Little ego and no fear of making mistakes: How Andy builds technology that makes insurance easier for everyone
Andy, how did you end up doing what you do?
I’ve always enjoyed building things. Constructing something in a virtual environment is fascinating because it’s like an extra dimension to the real world. I can create anything you can imagine, with nothing more than a laptop and possibly an internet connection. The possibilities are virtually endless.
What’s the best part about your job?
When I can make life easier for others. This is often doubly rewarding, as I’m usually improving things for our customers by developing a good product. But we also simplify all processes for the team and minimize unnecessary work. Another great thing about being a developer is that if you solve issues right away, you can have a big impact on the business. On the other hand, if you solve a problem badly, you can actually create more problems! However, the people at Getsafe are the real highlight!
What kind of team are you?
We always conduct ourselves responsibly. However, we never miss out on the fun. We don’t have any big egos, and we always pull together to get the job done. We’re a well-balanced team that functions exceptionally well. That’s something I really appreciate.
Why did you choose Getsafe?
Before I started at Getsafe at the beginning of 2019, I worked for a software agency for six years. After travelling the world, I was looking for a cool job as a Ruby Developer. As a startup, Getsafe provided me with a great platform to excel. At that time, it was important for me to work on a big project, which often isn’t the case at an agency. I wanted to help with the evolution of a product and really have an impact. In these situations, I learn a lot. Fortunately it worked out – I grew with the product. When I build something now and see that it works, I really feel I’m contributing to making insurance more simple!
You mentioned travelling the world?
My girlfriend and I travelled through America and then through Asia. Before embarking on this adventure, I had a very rational view of the world. Visiting a Buddist temple changed this somewhat and made two things clear to me. Firstly, you can control how you perceive the world. Secondly, you should enjoy the world as it is.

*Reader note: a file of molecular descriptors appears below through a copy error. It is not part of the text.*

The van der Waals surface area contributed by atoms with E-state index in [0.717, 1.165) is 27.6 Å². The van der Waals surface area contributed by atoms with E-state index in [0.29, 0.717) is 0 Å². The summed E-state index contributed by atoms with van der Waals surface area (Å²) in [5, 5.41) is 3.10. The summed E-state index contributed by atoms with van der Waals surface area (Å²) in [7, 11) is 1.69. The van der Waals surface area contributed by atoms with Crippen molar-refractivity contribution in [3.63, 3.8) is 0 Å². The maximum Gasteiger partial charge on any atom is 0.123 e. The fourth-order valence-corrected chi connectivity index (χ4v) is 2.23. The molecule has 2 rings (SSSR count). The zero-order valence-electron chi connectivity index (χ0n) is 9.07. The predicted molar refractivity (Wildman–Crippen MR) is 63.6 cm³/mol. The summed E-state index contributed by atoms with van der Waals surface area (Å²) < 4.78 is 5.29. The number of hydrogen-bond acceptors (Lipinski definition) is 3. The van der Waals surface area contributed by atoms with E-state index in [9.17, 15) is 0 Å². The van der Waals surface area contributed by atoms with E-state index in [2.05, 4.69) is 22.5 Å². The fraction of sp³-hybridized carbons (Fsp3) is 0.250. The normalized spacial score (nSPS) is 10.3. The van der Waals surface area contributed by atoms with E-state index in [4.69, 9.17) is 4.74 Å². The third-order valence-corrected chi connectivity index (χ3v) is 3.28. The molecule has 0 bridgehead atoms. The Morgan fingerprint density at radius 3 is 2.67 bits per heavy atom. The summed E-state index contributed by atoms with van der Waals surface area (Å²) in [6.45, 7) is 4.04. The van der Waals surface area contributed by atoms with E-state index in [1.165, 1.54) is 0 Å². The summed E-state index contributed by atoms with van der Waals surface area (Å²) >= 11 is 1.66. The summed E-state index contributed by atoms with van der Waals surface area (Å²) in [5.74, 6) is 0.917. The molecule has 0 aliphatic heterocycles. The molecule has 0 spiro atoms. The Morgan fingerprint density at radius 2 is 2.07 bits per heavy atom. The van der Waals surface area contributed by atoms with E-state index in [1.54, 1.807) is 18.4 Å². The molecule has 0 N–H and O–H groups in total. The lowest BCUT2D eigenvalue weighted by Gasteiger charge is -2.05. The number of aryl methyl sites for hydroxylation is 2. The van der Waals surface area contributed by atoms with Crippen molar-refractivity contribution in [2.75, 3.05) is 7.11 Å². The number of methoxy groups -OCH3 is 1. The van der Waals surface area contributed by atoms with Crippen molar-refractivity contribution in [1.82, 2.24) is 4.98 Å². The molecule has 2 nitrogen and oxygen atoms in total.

What would you advise someone who wants to work as a developer, and what should they avoid?
Wasps (laughs)! I always laugh when two of my colleagues suddenly jump up when eating and then run away.
But on a serious note, there are three essential things for working in the field. We’re problem solvers. To find fitting solutions, you first have to understand the issue – and quickly. Also, the technologies we work with evolve incredibly quickly. That’s why a good developer must always be willing to learn. Last but not least, you should also feel comfortable making mistakes. They’re inevitable!
How do you handle mistakes?
I see mistakes as an opportunity to learn and make things better. They’re part of the job and I don’t see them as a personal failure. When they happen, I try to find out what the cause was, why it happened, and then rectify the issue to solve the problem for the long term.
That’s a great quality to have. What’s your worst?
Some people occasionally say that I’m too negative. For example, I don’t like deadlines one bit. If I’m given one, I say: “No, we’re not going to make that. We need longer.” I always prefer to look forward rather than back. This enables me to see challenges rather than what we’ve already achieved. My perfectionism often comes across as pessimism. But I’m very eager to implement what Getsafe has planned, I’m confident about the future, and I’m looking forward to what it holds.
Sounds like your kind of them? Become part of it:
You might also like: